But Tina Foster, the executive director of the International Justice Network, which is representing the four Bagram detainees, praised Judge Bates’s decision as “a very good day for the Constitution and the rule of law.”
Ms. Foster said that the Bagram ruling meant that changes to the Bush detention policies would go beyond merely closing Guantánamo and extend “to any place where the United States seeks to hold individuals in a legal black hole.”
The power of federal judges to review decisions by the executive branch to imprison a terrorism suspect was among the most contentious legal issues that arose after the 2001 terrorist attacks. The Bush administration began a policy of holding prisoners indefinitely and without trials, arguing that federal judges had no authority to second-guess its decisions about whom to name an “enemy combatant.”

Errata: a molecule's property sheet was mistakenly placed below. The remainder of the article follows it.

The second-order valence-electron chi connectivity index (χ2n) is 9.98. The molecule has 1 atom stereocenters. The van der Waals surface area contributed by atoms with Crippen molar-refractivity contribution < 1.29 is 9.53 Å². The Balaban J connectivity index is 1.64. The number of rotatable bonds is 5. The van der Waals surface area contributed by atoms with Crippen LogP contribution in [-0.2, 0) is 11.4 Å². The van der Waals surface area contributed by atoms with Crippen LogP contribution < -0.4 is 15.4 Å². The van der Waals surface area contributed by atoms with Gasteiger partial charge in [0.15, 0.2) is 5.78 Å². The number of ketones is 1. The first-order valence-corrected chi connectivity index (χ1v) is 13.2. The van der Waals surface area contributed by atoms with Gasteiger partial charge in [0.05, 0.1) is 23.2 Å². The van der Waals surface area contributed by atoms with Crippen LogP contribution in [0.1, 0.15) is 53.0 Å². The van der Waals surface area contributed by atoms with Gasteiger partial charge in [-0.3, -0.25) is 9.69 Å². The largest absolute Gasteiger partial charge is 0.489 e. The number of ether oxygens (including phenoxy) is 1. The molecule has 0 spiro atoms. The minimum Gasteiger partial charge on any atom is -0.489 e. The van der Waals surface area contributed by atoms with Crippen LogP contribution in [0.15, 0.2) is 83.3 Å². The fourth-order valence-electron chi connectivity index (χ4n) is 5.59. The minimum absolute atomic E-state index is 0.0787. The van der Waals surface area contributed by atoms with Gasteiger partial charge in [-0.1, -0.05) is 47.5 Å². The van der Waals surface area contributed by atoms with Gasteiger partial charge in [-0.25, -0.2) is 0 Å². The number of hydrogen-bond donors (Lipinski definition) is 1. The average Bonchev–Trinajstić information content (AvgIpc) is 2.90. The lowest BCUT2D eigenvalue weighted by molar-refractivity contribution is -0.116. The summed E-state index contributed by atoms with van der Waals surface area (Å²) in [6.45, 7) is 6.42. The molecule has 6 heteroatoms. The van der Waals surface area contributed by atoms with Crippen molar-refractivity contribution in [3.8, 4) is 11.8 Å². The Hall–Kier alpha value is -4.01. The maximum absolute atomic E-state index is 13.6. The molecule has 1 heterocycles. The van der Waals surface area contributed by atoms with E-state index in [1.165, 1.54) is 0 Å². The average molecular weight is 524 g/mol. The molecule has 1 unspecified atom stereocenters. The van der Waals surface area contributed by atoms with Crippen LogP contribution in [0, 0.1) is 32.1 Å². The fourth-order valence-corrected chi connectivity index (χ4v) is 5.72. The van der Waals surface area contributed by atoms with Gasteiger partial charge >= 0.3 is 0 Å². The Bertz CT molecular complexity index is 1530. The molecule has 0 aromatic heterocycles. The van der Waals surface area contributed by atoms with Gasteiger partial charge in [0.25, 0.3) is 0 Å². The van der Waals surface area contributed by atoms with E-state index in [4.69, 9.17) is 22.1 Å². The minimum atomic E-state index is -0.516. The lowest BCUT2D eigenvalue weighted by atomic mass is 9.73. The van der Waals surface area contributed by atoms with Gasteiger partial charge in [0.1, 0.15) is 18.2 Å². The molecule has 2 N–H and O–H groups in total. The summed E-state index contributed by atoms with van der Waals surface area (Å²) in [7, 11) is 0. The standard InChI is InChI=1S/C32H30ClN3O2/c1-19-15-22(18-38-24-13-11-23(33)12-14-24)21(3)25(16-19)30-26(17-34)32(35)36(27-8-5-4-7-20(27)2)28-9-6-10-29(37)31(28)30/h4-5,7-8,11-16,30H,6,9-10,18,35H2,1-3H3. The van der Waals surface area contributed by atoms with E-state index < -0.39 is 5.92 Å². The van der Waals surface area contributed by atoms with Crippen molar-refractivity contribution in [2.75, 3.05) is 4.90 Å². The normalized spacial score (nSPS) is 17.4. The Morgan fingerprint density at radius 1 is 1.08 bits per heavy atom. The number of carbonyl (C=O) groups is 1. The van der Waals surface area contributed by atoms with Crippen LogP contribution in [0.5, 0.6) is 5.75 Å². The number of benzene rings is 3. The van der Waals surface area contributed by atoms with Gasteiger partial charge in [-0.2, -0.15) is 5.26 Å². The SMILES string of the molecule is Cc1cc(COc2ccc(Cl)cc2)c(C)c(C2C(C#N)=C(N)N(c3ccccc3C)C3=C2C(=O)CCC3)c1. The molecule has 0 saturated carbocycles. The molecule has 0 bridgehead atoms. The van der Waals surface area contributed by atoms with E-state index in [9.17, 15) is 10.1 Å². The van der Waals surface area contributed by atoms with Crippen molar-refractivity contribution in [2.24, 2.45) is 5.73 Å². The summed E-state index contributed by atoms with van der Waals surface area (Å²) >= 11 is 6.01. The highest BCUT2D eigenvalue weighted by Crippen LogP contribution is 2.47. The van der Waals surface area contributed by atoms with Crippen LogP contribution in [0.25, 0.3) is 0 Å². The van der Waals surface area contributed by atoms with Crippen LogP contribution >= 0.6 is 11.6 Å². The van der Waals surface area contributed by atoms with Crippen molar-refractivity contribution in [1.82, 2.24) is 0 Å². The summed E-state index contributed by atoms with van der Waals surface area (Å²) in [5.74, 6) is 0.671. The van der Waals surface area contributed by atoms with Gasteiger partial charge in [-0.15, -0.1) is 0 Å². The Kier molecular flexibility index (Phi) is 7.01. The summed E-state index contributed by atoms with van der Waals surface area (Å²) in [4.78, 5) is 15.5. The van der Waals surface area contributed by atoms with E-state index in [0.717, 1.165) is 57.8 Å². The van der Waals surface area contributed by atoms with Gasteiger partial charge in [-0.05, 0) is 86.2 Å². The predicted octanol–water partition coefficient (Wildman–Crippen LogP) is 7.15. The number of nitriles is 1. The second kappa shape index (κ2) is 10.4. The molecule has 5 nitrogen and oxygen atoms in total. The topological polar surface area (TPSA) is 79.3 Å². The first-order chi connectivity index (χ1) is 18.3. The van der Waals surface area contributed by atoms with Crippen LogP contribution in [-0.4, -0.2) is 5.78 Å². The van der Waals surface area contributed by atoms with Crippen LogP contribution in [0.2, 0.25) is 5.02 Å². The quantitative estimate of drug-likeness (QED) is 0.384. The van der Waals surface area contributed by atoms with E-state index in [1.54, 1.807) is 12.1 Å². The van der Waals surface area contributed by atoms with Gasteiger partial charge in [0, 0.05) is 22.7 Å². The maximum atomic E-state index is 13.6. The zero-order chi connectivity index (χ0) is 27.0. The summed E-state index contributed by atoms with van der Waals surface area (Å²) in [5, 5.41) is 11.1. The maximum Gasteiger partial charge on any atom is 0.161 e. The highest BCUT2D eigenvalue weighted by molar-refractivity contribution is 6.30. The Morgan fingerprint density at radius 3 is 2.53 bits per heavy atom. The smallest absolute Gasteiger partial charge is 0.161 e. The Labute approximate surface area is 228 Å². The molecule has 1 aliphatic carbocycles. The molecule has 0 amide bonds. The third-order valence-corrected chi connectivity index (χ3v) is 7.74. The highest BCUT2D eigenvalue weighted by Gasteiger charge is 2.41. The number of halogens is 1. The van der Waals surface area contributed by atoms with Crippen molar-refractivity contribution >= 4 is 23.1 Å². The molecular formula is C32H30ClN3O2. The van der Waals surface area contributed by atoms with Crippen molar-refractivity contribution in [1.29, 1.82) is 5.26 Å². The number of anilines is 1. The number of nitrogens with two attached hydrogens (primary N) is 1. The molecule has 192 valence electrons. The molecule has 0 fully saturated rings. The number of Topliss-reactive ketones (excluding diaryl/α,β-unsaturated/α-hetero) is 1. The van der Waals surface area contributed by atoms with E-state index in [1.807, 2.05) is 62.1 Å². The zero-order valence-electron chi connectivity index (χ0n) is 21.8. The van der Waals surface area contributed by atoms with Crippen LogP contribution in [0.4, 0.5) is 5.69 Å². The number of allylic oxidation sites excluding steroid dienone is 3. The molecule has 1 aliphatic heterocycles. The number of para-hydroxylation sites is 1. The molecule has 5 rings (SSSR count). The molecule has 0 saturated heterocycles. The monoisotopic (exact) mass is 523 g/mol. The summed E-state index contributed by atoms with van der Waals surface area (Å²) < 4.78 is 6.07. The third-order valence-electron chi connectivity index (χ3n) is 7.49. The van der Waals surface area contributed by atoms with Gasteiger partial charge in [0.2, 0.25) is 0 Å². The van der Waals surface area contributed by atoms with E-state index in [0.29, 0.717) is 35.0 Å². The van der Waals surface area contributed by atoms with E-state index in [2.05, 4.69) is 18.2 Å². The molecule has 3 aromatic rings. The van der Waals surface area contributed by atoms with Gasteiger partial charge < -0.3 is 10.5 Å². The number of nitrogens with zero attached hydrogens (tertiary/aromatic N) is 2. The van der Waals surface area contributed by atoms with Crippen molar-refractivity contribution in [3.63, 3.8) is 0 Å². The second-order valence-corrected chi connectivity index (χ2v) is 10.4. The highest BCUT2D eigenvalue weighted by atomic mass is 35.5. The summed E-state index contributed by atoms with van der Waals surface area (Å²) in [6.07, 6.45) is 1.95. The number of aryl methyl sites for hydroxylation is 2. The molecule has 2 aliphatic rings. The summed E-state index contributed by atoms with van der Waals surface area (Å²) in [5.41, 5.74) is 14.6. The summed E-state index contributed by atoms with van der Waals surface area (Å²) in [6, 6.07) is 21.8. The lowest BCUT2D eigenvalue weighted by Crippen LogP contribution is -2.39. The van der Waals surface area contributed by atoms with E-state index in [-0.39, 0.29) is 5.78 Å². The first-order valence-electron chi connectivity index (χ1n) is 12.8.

But human-rights lawyers challenged those policies, winning Supreme Court decisions in 2004, 2006 and 2008 that gradually expanded the reach of the American legal system over detainees.
After taking office, Mr. Obama ordered a review of the evidence against each of the roughly 240 prisoners at Guantánamo as a first step toward closing the prison within a year.
He did not extend the steps he was taking to resolve the fate of the Guantánamo prisoners to those held at Bagram, although a comprehensive review of detainee policies is due to be completed in July. Ms. Foster said that the Bagram case may force the administration to speed up its decisions.
Eric Schmitt contributed reporting.